Nearly 20 years after a terrorist bomb killed 202 people and injured scores of others on 12 October 2002, the owner of the 560-square meter plot at Jalan Legian No. 66 in Kuta, once home to the ill-fated Sari Club, has reportedly agreed to sell the land for Rp. 45 billion.
Should the final sale go through, it will pave the way for ta memorial park to honor the victims of the bombing in the middle of the traditionally busy heart of Kuta’s nightlife zone.
MSN.com. detik.com, and many Indonesian news outlets report that Indonesian businessman, Sukamto Tjia, has signed “an agreement to sell” the plot of land at the agreed price equivalent of around US$5,800 per square meter.
Clock Ticking on Finalizing Sale
The document signed by Sukamto is not a sales agreement but a formal offer to sell the land providing the payment of an amount equivalent to around US$3.2 million is paid before the end of March 2022.
In 2019, Australian Prime Minister Scott Morrison promised to consider government assistance in the purchase if a “ballpark figure” price agreement was already in hand.
Should the funds be secured in time for the fast-approaching deadline, it would mark the end of two decades of disputes and discords surrounding the controversial project. Internal arguments within the BPPA on how to continue with efforts to secure the site precipitated the resignation and departure of the group’s Australian founder, Dallas Jackson-Finn, who decided to go it alone and try to negotiate a deal for the parcel of land with its Indonesian owner.
Quoted by MSN.Com, Jackson-Finn said: “We’re coming up to the 20th anniversary, so I think that will be of great significance to have that park there instead of looking at a vacant block of land.” Continuing, Jackson-Finn added: “It’s prime commercial real estate. We’ve factored in the loss of income, compensation and it works out at about 17 cents per Australian.”
Jackson-Finn and the BPPA once envisioned creating a beautiful meditative garden on the side of a normally busy street in a now-vacant lot bordered on three sides by shops. The vacant lot is located only a few meters away from the Ground Zero Monument where the names and nationalities of the 202 people who died in the 2002 bombing are inscribed. Another short distance away stands the reopened Paddy’s Bar that was also targeted by the bombers.
Back to the questions at hand: Will the substantial sum of money be found before the March deadline, together with the additional amount needed to build and develop the peace park? The question also arises on who would become the “new owner” of the park proposed for the vacant lot?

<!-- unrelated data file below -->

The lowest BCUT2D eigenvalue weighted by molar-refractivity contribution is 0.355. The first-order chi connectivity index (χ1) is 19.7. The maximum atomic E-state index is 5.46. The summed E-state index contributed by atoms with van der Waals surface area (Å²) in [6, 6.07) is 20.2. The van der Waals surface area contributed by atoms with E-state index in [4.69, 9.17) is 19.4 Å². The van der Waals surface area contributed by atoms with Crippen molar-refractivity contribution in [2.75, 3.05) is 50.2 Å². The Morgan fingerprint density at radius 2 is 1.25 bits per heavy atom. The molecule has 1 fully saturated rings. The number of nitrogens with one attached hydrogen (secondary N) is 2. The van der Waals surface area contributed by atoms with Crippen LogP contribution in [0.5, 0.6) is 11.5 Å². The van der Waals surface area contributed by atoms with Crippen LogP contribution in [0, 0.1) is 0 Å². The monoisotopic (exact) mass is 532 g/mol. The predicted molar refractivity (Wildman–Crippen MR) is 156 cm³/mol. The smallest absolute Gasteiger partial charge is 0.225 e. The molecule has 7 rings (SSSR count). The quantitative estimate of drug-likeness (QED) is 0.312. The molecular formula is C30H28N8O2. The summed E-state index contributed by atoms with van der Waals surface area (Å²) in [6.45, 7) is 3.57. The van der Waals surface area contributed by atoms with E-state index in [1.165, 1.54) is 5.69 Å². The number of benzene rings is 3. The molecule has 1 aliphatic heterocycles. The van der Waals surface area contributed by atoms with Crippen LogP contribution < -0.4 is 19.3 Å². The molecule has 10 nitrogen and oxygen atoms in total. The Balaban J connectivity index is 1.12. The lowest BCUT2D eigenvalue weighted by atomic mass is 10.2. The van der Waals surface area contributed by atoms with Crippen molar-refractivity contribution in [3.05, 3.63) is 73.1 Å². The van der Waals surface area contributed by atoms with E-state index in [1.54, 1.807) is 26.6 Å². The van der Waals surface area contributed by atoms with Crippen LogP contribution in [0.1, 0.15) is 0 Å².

Prime Minister Morrison’s offer “to consider” the project is far short of a firm commitment from the Australian government to underwrite the entire amount needed to close the deal. In the past, former prime ministers, Julia Gillard and Kevin Rudd, both pledged US$450,000 towards plans to purchase the Sari Club site. Further promises of support were also made in the past by Australian territorial governments. Whether these past pledges still stand remains unclear.
The federal opposition in Australia is lobbying the government to expend “sufficient funds in the budget” and work with the government of Indonesia and other stakeholders to secure the plot before the end-March deadline so plans for the park can proceed as the 20th anniversary of the October bombing draws nigh.
A parliamentarian backbencher, Luke Gosling, stated that the 88 Australians who died and the many more injured in the 2002 bombing “must not be forgotten.” Gosling added: “The bombings were horrific. Australia and Indonesia have a long history together and it’s in the national interest to have a Bali Peace Park built on the Sari Club site as a living memorial.”
The ability to close the deal and build the proposed peace park is further complicated by the BPPA’s dissolution. Before its dissolution, a BPPA spokesperson declared it had “terminated its interest in acquiring the land following prolonged negotiations and has indicated that Australian government-committed funds would not be required.”
Before dissolving the association and abandoning the Bali Peace Park Project, the BPPA had accused the owner of the plot of making “outrageous” demands for a sales price far in excess of the land’s commercial value.
During the negotiation with the owner, the estranged BPPA founder, Dallas Jackson-Finn, surprisingly came to the defense of the Sari Club plot’s owner offering a price that included compensation for lost revenue over the past two decades in addition to the cost of purchasing the land. Jackson-Finn took issue with the BPPA for depicting Sukamto Tjia and his son, Ronald, as “greedy,” claiming the land’s owner was a businessman entitled to fair compensation in the proposed sale and any lost income over the past two decades.
The current design for the Bali Peace Park Association (BPPA) includes a mural depicting the tragedy and a “reflection corner” where visitors can pause and quietly reflect on the event and its victims. Assuming money needed to purchase the site can be secured before the end of March, further questions arise on who or what organization will be the legal new owner of the land and where additional funds will come from for the development, and perpetual can and maintenance of the park.
Bali Peace Park – far from a “done deal.”